Changing growth conditions prompt large-scale rearrangements of budding yeast chromosomes, Dultz et al. reveal.
Genes can change their position within the nucleus when they are activated or repressed. The GAL locus on budding yeast chromosome II, for example, is transcriptionally activated and relocated to the nuclear periphery when glucose in the cells’ growth medium is replaced with galactose. Whether the repositioning of individual genes is accompanied by larger scale changes in chromosome organization is unclear, however, so Dultz et al. developed an automated imaging protocol to analyze how the location of different, fluorescently labeled chromosome regions changed under varying growth conditions.
Glucose withdrawal induced the relocation of not just the GAL locus but also many additional regions of chromosome II to the nuclear periphery. Loci on other chromosomes also moved to the nuclear envelope in the absence of glucose. Computer modeling combined with experimental analyses showed that this global chromatin reorganization depends on several tethering sites located throughout the yeast genome.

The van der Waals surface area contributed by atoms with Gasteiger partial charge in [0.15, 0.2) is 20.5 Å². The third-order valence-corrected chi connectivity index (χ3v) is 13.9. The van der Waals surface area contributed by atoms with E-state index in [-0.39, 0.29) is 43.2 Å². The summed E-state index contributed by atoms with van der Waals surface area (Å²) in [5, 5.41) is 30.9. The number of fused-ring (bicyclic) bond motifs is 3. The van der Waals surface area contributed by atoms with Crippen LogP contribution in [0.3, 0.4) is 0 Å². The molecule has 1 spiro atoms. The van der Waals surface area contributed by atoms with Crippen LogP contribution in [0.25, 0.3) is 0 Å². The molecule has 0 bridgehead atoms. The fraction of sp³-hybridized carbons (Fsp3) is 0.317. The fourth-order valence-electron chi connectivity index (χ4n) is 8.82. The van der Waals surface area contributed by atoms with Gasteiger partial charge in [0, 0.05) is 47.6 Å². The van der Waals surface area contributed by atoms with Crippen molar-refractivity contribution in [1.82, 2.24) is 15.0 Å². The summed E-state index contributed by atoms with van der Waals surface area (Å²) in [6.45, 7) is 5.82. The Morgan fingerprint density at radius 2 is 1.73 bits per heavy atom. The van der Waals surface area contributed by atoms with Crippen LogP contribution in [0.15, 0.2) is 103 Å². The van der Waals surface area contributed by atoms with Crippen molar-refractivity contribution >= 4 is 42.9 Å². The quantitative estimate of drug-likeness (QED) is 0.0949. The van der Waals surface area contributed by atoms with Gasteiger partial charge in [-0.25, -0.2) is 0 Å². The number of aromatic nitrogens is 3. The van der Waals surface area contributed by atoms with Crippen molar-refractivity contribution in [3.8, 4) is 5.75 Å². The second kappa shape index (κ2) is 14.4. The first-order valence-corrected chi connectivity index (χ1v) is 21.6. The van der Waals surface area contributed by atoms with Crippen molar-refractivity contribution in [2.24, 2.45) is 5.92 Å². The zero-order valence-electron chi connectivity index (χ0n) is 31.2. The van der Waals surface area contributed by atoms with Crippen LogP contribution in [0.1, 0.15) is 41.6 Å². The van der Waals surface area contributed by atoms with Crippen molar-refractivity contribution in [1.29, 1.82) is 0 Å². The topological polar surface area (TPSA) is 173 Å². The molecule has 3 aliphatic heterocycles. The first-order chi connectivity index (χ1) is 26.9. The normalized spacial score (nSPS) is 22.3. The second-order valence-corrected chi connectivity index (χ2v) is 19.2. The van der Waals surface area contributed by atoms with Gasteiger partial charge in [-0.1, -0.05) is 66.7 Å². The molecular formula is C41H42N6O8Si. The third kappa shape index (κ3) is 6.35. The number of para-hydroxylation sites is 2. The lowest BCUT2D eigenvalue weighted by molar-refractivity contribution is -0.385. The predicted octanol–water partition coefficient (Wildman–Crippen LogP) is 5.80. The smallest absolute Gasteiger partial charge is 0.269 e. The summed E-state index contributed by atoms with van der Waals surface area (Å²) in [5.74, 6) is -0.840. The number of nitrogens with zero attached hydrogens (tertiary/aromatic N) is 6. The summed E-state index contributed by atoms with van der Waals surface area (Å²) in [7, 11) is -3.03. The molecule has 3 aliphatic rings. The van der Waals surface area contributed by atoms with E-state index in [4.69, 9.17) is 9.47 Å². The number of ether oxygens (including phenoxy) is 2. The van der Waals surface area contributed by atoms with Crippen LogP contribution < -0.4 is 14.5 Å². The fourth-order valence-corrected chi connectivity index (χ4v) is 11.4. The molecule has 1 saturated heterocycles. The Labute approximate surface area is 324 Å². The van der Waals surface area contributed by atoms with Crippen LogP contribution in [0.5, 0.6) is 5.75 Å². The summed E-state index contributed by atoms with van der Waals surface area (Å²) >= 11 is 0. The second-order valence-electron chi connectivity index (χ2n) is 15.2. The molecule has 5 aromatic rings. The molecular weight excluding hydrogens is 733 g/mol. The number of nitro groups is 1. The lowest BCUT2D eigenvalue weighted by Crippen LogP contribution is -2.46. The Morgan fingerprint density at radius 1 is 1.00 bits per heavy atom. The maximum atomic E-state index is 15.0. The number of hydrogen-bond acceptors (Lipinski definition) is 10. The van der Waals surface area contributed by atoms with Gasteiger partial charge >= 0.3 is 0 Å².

To understand how the nuclear position of these sites might be regulated, Dultz et al. conducted a genetic screen for mutants affecting GAL repositioning. The screen identified several components of histone deacetylase complexes; deleting these genes or inhibiting deacetylase activity with the drug trichostatin A blocked the relocalization of GAL and other chromosomal loci to the nuclear periphery. The histone acetyl transferase activity of the SAGA complex was also required for global chromatin reorganization in response to changing carbon availability. Dultz and colleagues note that the targets of these enzymes, and the functional consequence of blocking chromatin rearrangements, remain unclear.
Text by Ben Short